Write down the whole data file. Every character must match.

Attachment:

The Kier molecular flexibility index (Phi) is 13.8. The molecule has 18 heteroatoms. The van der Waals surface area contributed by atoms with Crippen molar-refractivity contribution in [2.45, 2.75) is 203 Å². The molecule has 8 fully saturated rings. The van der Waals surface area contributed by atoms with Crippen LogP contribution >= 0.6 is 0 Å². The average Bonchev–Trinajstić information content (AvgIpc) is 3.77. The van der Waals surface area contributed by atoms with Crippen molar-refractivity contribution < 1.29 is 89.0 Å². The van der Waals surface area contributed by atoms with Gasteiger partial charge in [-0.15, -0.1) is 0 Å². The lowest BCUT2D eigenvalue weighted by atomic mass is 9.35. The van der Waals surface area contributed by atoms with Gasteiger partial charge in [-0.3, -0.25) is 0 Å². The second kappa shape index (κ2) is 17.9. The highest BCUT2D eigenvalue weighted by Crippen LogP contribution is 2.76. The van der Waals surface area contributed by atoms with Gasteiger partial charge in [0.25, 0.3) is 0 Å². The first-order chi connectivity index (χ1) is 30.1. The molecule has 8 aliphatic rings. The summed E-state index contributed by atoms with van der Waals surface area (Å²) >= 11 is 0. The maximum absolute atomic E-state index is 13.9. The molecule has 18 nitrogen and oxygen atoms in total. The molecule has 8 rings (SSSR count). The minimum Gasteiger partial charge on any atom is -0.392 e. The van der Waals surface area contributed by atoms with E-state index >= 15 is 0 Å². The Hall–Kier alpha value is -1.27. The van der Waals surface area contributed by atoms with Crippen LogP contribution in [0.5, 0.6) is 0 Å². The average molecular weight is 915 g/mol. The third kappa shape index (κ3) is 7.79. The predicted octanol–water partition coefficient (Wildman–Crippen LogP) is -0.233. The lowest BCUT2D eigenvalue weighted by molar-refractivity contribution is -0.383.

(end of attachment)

The Kier molecular flexibility index (Phi) is 13.8. The molecule has 18 heteroatoms. The van der Waals surface area contributed by atoms with Crippen molar-refractivity contribution in [2.45, 2.75) is 203 Å². The molecule has 8 fully saturated rings. The van der Waals surface area contributed by atoms with Crippen LogP contribution >= 0.6 is 0 Å². The average Bonchev–Trinajstić information content (AvgIpc) is 3.77. The van der Waals surface area contributed by atoms with Crippen molar-refractivity contribution < 1.29 is 89.0 Å². The van der Waals surface area contributed by atoms with Gasteiger partial charge in [-0.15, -0.1) is 0 Å². The lowest BCUT2D eigenvalue weighted by atomic mass is 9.35. The van der Waals surface area contributed by atoms with Gasteiger partial charge in [-0.3, -0.25) is 0 Å². The second kappa shape index (κ2) is 17.9. The highest BCUT2D eigenvalue weighted by Crippen LogP contribution is 2.76. The van der Waals surface area contributed by atoms with Gasteiger partial charge in [0.25, 0.3) is 0 Å². The first-order chi connectivity index (χ1) is 30.1. The molecule has 8 aliphatic rings. The summed E-state index contributed by atoms with van der Waals surface area (Å²) >= 11 is 0. The maximum absolute atomic E-state index is 13.9. The molecule has 18 nitrogen and oxygen atoms in total. The molecule has 8 rings (SSSR count). The minimum Gasteiger partial charge on any atom is -0.392 e. The van der Waals surface area contributed by atoms with E-state index >= 15 is 0 Å². The Hall–Kier alpha value is -1.27. The van der Waals surface area contributed by atoms with Crippen LogP contribution in [0.5, 0.6) is 0 Å². The average molecular weight is 915 g/mol. The third kappa shape index (κ3) is 7.79. The predicted octanol–water partition coefficient (Wildman–Crippen LogP) is -0.233. The lowest BCUT2D eigenvalue weighted by molar-refractivity contribution is -0.383.